DOE - Personal Visit
Doe of Tanzania
The homeland of the Doe touches Tanzania’s coast a short distance above Dar es Salaam. While library research is a necessary step in getting acquainted with any people group, little information about the Doe is readily available. However, one passing comment appears in various research documents. In references to the slave trade along the coast, this statement often appears: “The Doe ate the excess slaves.”
This statement flashed through my mind as our driver’s expertise at the steering wheel was taxed to the limit. After driving 20 kilometers off the main road along the southern bank of the Wami River, we finally reached the targeted Doe village.
The entrance to the village is at the top of a hill. The primary school is located immediately on the left, and the road reflects the creativity and hard work of teachers and students. Trees planted on both sides of the road are linked together by beautiful flower beds. It seemed as if we were entering a small town. Civic pride was evident!
The houses were down the hill in the fertile Wami River valley. They were well constructed and the yards swept clean. These first impressions lifted our expectations about researching a Doe village.
After the vehicle was parked, the driver, tour guide and I walked into a small market with a large shade tree at the center. Several men and boys were gathered there, and they warmly received us. One young man bought oranges for us, and while we enjoyed the juicy fruit, they expressed an interest in knowing why we had come to their village.
After a brief exchange, a man offered to lead us to the village chairman who was currently in a meeting on the outskirts of the village. I was surprised to find a gathering of 75 village leaders under a large tree. The chairman left the meeting to welcome us. Hearing the intent of our visit, he asked me to greet the people.
What an honor to speak to such a distinguished group! I understood this to be another divine appointment. The tour guide introduced me and then interpreted my remarks into Swahili. I began by thanking them for allowing us to interrupt their business session. I taught them how to say my name and told of reading about them in books. They applauded my next remark: “Now I see your faces, which are much better than the pages of a book. You are beautiful people!”
My request for permission to walk through the village, talk to people and take a few pictures to show my wife and friends met with a positive response. I invited them to ask questions and they quickly responded: “The road into our village is very bad. Can you help us repair it?”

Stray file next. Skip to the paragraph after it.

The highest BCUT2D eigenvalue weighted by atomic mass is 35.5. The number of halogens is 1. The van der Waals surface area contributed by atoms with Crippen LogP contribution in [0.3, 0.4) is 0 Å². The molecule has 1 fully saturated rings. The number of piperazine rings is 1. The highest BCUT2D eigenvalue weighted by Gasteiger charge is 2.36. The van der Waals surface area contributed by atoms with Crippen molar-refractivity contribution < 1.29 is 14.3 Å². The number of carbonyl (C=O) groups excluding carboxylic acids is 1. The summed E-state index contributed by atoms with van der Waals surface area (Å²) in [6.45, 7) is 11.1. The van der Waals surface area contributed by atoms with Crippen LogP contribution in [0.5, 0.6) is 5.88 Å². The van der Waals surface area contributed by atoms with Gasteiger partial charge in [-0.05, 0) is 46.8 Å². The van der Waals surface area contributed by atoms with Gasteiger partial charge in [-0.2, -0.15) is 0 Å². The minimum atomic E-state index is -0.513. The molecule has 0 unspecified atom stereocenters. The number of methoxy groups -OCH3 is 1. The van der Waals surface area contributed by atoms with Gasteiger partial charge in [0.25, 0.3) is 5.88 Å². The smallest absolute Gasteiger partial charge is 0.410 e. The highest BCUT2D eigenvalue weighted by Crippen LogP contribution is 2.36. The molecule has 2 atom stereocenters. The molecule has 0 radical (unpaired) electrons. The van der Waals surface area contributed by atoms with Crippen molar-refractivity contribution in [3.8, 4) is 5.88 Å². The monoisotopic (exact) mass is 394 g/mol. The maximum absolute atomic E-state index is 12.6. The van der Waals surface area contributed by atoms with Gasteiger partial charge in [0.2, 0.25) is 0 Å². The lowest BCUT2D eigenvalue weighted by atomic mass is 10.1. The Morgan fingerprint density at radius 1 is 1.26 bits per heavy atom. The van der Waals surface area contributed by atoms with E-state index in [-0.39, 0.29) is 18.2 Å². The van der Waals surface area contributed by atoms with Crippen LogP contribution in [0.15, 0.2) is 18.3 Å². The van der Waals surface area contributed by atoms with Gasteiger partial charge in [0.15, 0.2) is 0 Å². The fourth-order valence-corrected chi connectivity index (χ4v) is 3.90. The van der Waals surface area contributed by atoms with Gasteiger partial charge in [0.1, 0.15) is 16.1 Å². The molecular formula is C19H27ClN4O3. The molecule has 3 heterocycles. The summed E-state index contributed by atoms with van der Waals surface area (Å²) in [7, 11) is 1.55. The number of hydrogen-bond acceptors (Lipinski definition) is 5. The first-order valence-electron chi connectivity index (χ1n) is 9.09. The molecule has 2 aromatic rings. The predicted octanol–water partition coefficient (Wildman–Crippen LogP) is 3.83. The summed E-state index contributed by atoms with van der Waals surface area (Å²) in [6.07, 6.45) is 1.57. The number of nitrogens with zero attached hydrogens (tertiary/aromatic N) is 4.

“I’m neither a politician nor a wealthy man,” I answered, “but I will pray, asking God to help.”
A woman at the back of the group raised her hand. “I am a woman,” she said, “and as a woman I would like to see your wife.”
“Thank you,” I replied. “I have a beautiful wife, and I carry her right here in my heart!” The women cheered and clapped! I continued, “Also, I carry a picture of her in my pocket.” Taking the photograph out of my billfold, I handed it back through the crowd to the women. They swooned over the picture, agreeing with me that she is a beautiful woman.
We excused ourselves from the meeting and the original guide continued the tour. As we walked toward the river, he shared information concerning the origin of the Doe tribe. The Doe were “hunters and gatherers” in Kenya. Drought forced them south into the Kwere area of Tanzania where a major battle ensued. The Kwere chief’s son was killed, resulting in the Kwere hiring warriors from a neighboring tribe.
In a fierce battle, the Doe captured two alliance warriors. They killed one and ate his flesh; the other was allowed to escape. The warrior fled back to his camp, saying, “The Doe are hunters. They are killing us for food. We will never be able to defeat them.” So the alliance warriors turned back, and the Doe settled along the Wami River.
Hearing this part of the story, it became clear why the Doe were known to eat excess slaves during the slave-trading era. I asked the guide if this report was really true. “Yes!” he said. “Some of the slaves were used to work our fields, and the extras were eaten.”
I further inquired if this act of cannibalism was still practiced today and assured him I was too fat to be tasty! We all laughed and he explained that the practice began to fade away with the coming of Roman Catholic missionaries. Cannibalism was totally abolished when the Doe adopted Islam as their religion.
The Doe have a fascinating history. The people group has demonstrated the ability to change. I believe a clear presentation of the gospel will be used by the Lord to produce change once again, resulting in a spiritual transformation that will prepare them for eternity and enhance their contribution to today’s world.